This past Saturday evening, a girlfriend and I had the great pleasure of eating at Nightbell in Asheville. This restaurant is described as a “vintage-chic destination offering innovative American small plates, craft cocktails & local brews.” Chef Katie Button also owns Curate, another successful Asheville restaurant. Nightbell derives its name from days gone by when a guest rang the nightbell for entrance after 5 pm. The long and the short of it is that this restaurant is clearly dedicated to food that feeds the body, nourishes the soul, and delights the senses.
We entered, walked upstairs and were seated near a lovely window, looking down on the street below. Our first server was a dark haired young woman wearing thick eyeliner, an up-do, and a simple, perfect, floral shift, revealing elaborate tattoos — flowers on her right arm and more art across her back.
She was calm, kind and present as she introduced us to the Nightbell dining experience and poured our tall glasses of cool, pure, delicious, water with no ice. That’s how they do it. (It made me wonder how they create something as simple as blissful water.)
As she spoke to us, at one point her gaze wandered out the window, to a young man passing by on the street below, who had looked up to see her as he strolled by. She waved (ever so gently) and he nodded back. Their sweet-as-can-be practically secret public moment only added to the softness of her communication with us.
Since my friend is a wine expert, we thought it logical to order wine. But we opted for a craft cocktail instead, which Nightbell is famous for, one involving Altos Reposado Tequila, Benedictine, fresh peaches, lemon and salt.
Benedictine, the French liqueur, was created in 1510, by the Benedictine monk Don Bernardo Vincelli. The recipe calls for 27 plants and spices, mainly Angelica, Hyssop and Lemon Balm. It is said that there are only three people on earth who know the complete recipe for making Benedictine.
The drink was beyond divine, perfectly balanced in every way. The very first sip caused a “rising up” of my view on life. In fact, it was transcendent.
Along came cold cucumber, fennel, and buttermilk soup. It was bright green with a center aisle sprinkled with corn relish and sour gherkins. It was also divine.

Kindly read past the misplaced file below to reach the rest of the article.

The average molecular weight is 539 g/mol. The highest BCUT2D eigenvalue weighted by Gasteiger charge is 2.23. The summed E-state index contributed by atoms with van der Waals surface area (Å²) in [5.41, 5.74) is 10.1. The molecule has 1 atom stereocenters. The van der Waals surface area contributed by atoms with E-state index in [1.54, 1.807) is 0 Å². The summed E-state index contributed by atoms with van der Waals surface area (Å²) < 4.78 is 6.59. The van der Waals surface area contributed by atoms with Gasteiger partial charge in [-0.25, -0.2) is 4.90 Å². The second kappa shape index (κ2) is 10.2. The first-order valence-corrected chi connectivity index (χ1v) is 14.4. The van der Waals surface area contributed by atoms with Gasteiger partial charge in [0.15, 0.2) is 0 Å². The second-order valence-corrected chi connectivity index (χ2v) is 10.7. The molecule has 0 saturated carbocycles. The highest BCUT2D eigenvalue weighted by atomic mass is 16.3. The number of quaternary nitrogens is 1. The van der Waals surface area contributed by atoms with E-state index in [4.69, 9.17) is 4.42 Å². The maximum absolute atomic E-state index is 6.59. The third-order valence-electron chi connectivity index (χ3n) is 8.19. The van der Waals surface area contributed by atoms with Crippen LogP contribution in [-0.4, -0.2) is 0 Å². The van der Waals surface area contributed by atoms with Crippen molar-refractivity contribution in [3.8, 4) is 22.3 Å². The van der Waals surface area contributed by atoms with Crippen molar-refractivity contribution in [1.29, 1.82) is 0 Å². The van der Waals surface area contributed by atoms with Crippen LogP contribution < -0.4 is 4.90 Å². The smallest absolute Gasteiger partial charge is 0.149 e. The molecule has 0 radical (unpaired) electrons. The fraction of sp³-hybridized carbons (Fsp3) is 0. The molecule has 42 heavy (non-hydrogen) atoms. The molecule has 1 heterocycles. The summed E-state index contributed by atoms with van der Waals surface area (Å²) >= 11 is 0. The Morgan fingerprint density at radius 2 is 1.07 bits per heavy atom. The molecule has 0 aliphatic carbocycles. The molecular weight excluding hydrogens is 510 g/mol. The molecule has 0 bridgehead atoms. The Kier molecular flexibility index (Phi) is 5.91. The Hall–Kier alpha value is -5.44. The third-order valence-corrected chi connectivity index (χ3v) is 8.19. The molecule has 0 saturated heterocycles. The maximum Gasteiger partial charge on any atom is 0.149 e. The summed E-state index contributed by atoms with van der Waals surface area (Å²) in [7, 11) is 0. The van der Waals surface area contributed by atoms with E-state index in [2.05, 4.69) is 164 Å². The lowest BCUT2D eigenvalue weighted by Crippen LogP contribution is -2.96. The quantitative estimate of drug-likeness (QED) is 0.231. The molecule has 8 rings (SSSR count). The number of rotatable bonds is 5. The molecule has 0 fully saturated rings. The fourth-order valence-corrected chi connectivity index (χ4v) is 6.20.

(I rose a little higher.)
Then came summer squash, roasted lemon, pickled coriander, goat milk ricotta, and puffed farro. It was interesting, with very contrasting tastes, not a wild favorite of mine. However, I loved the presentation — tiny rolls of shaved summer squash filled with lemon and coriander, with tastes of ricotta dropped invitingly here and there.
Then there were gaining ground fingerling potatoes, sour pickles, celery, dill, crème fraîche. Perfect.
(Up I went, a little higher.)
Then red drum fish, ham hock broth, peanuts, pea tendrils, farro. Again, a wildly masterful combination of taste and texture.
(My heart, mind and soul, everything rose up, up, up.)
We wondered if we could handle the bliss of dessert. Waiter Dan said his favorite was the roasted berry tart, watermelon ice cream, basil, oats, and watermelon rind jam. We ordered it, along with the best espresso I’ve ever tasted, in Bodum double-walled thermal tumblers. Smooth as can be.
(Without question, I levitated.)
At the conclusion of the meal, it’s possible we stepped out of the 2nd floor window into a vehicle designed by magic-man Elon Musk, which teleported us safely and happily home.
Either that, or we walked around Asheville, enjoying the sights and sounds on a Saturday evening.
p.s. What will you do this week that connects you to All-That-Is?